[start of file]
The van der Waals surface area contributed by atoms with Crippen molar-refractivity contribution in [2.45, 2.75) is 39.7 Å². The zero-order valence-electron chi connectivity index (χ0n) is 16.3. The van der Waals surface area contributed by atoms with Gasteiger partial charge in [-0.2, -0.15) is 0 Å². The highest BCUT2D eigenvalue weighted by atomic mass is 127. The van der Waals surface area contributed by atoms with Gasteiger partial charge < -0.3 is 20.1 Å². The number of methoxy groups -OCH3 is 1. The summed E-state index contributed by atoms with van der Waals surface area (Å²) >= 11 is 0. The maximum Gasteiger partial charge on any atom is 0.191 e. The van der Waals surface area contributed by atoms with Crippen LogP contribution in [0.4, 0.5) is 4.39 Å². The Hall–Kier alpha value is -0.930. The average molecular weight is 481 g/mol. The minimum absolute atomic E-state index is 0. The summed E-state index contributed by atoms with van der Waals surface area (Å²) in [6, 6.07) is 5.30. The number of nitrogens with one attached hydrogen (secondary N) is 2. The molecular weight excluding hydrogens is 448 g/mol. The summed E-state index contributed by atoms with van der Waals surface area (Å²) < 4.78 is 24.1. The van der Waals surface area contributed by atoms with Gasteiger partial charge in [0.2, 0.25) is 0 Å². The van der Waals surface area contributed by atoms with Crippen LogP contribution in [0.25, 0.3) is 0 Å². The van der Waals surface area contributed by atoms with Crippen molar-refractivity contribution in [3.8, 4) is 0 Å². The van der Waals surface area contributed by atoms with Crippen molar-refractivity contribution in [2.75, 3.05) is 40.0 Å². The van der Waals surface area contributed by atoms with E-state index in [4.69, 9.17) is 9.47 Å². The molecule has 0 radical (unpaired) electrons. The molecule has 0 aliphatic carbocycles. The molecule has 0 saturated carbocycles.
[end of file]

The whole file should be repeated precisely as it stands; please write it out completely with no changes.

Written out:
The van der Waals surface area contributed by atoms with Crippen molar-refractivity contribution in [2.45, 2.75) is 39.7 Å². The zero-order valence-electron chi connectivity index (χ0n) is 16.3. The van der Waals surface area contributed by atoms with Gasteiger partial charge in [-0.2, -0.15) is 0 Å². The highest BCUT2D eigenvalue weighted by atomic mass is 127. The van der Waals surface area contributed by atoms with Gasteiger partial charge < -0.3 is 20.1 Å². The number of methoxy groups -OCH3 is 1. The summed E-state index contributed by atoms with van der Waals surface area (Å²) >= 11 is 0. The maximum Gasteiger partial charge on any atom is 0.191 e. The van der Waals surface area contributed by atoms with Crippen LogP contribution in [0.4, 0.5) is 4.39 Å². The Hall–Kier alpha value is -0.930. The average molecular weight is 481 g/mol. The minimum absolute atomic E-state index is 0. The summed E-state index contributed by atoms with van der Waals surface area (Å²) in [6, 6.07) is 5.30. The number of nitrogens with one attached hydrogen (secondary N) is 2. The molecular weight excluding hydrogens is 448 g/mol. The summed E-state index contributed by atoms with van der Waals surface area (Å²) < 4.78 is 24.1. The van der Waals surface area contributed by atoms with Gasteiger partial charge in [0.2, 0.25) is 0 Å². The van der Waals surface area contributed by atoms with Crippen LogP contribution in [0.25, 0.3) is 0 Å². The van der Waals surface area contributed by atoms with Crippen molar-refractivity contribution in [3.8, 4) is 0 Å². The van der Waals surface area contributed by atoms with Crippen molar-refractivity contribution in [2.75, 3.05) is 40.0 Å². The van der Waals surface area contributed by atoms with E-state index in [4.69, 9.17) is 9.47 Å². The molecule has 0 radical (unpaired) electrons. The molecule has 0 aliphatic carbocycles. The molecule has 0 saturated carbocycles.